How Does Fantasy Football Work?

Fantasy football combines elements of stock market speculation, role playing games, and casino gambling and throws them into the context of the NFL, far and away America’s most popular professional sport. Here, as simply as possible, is how it works.

The start of every September is the beginning of the NFL season. Each team plays sixteen regular season games over the next seventeen weeks. For a traditional football fan, the only thing that matters is what their team’s record is — how many wins and how many losses. A fantasy football fan cares about something different — how individual players perform. During each game, a company called the Elias Sports Bureau keeps official statistics for the NFL. These statistics transform each play into objective,[1] measurable data. For example, the famous helmet catch play from Super Bowl XLI would have been transformed into: Eli Manning +1 completion, +32 passing yards; David Tyree +1 reception, +32 receiving yards; Rodney Harrison +1 tackle.

These statistics have been used for all sorts of purposes in professional sports. Teams might use them to judge player performance, player contracts often have bonuses built in based on statistics. Leagues give out awards to players with the most goals or highest batting average. Player statistics have even been used in contract arbitration settings. Fantasy football looks at each game as a data set made up of the statistical translation of football plays and builds a different type of contest on top of them.

Real Football Game –> Statistics –> Fantasy Football Game

The fantasy football game that is built on top of the statistics generated by football is based on asking normal people to predict before the season begins and then again each week during the season which football players are going to generate better statistics.

Before the season begins the people in a fantasy football league (called owners) get together physically or virtually and pick NFL players to be on their fantasy teams. Fantasy leagues are usually made up of ten or twelve owners; because no NFL player can be picked by more than one team, the more people in a league the harder-core it is. In an eight player league, owners can probably thrive knowing only the star players. By the time you get to a sixteen or twenty person league, owners likely know the NFL rosters better than they know their own friends’ birthdays.

There are a variety of different ways to divvy up players before the season but the most common one is the snake draft. A draft order is set, usually randomly, and then owners take turns picking NFL players until their teams are full. It’s called a snake draft because the person who picks first the first time through picks last in the second round. The order is first-to-last, last-to-first, and repeat.

The fantasy football draft is the most important and exciting day of the fantasy season. If you are joining a fantasy league for the first time, we wrote some tips on how to enjoy and succeed on draft day here.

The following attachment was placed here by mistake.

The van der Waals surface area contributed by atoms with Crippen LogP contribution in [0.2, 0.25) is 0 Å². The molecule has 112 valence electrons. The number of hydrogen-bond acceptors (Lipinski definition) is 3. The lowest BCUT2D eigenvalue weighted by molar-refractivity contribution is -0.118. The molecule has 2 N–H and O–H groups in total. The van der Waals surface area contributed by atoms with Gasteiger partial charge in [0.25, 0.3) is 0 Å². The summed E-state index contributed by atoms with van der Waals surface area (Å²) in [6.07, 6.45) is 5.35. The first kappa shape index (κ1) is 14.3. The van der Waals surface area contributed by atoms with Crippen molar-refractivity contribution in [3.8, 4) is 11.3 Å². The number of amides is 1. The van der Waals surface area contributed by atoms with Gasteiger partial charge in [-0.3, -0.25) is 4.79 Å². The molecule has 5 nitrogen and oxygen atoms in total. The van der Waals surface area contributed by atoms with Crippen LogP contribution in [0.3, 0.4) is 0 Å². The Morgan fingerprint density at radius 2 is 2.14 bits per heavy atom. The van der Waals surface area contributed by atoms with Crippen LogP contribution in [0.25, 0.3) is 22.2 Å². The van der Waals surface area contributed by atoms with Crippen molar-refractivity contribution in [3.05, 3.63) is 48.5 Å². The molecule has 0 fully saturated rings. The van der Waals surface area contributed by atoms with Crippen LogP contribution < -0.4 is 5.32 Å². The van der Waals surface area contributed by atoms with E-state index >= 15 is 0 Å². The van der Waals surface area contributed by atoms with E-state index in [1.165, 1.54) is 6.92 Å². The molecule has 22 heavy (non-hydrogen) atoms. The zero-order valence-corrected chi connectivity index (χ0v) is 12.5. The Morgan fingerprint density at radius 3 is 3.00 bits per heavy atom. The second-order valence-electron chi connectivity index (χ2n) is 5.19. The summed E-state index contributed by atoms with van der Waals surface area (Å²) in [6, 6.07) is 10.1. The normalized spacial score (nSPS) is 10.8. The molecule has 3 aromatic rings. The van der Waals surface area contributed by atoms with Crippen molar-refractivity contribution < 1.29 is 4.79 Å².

The predictions don’t stop after draft day. This is because the statistics generated by an owner’s set of NFL players don’t all count for their team each weekend. Instead, fantasy football asks owners to predict which of the real players on their imaginary team will perform the best in their real games each (real) weekend. Before the games begin, owners have to choose a “starting lineup” of players whose stats will count towards the fantasy team’s performance. Leagues vary quite a bit on how a starting lineup is structured, but this is a common form:

One Quarterback
Two Running Backs
Two Wide Receivers
One Tight End
One Kicker
One Team Defense[2]

In most fantasy football leagues there’s one more layer of abstraction on top of all of this. Each weekend two fantasy teams in the league will “play” each other. At the end of the weekend, whoever’s starting lineup has performed better wins. Like lineups, the way fantasy leagues translate football statistics into fantasy points varies from league to league. It’s also too complex to cover completely in this post but the standard basics go something like this:

One rushing or receiving touchdown = 6 points
One passing touchdown = 4 points
Ten rushing or receiving yards = 1 point
Twenty five passing yards = 1 point

Fantasy scoring systems are designed to create a compelling game so they don’t always match the realities of football. Amazing athletic plays don’t count for more than pedestrian plays. Quarterbacks are almost always the most important players on their real teams but not often on their fantasy teams.

Believe it or not, this all adds up to create an experience that millions of people find incredibly compelling. This is due in part to how having a fantasy team changes the way you watch football.[3] The main reason is that fantasy football is a big but knowable closed system. Results are based in part on luck but also on knowledge and skill. Owners feel like the effort they put into their teams has a real effect on their performance; and they get frequent and objective feedback about this each week. It simulates the joys and agonies of running your own business without most of the risk.


Footnotes    (↵ returns to text)

  1. More or less.
  2. Fantasy lumps defensive players together because defensive stats are a little more subjective. Or if you’re cynical you’d say it’s just because people like offense better.
  3. Which we’ll cover in more detail in another post.

Leave a Reply

Your email address will not be published. Required fields are marked *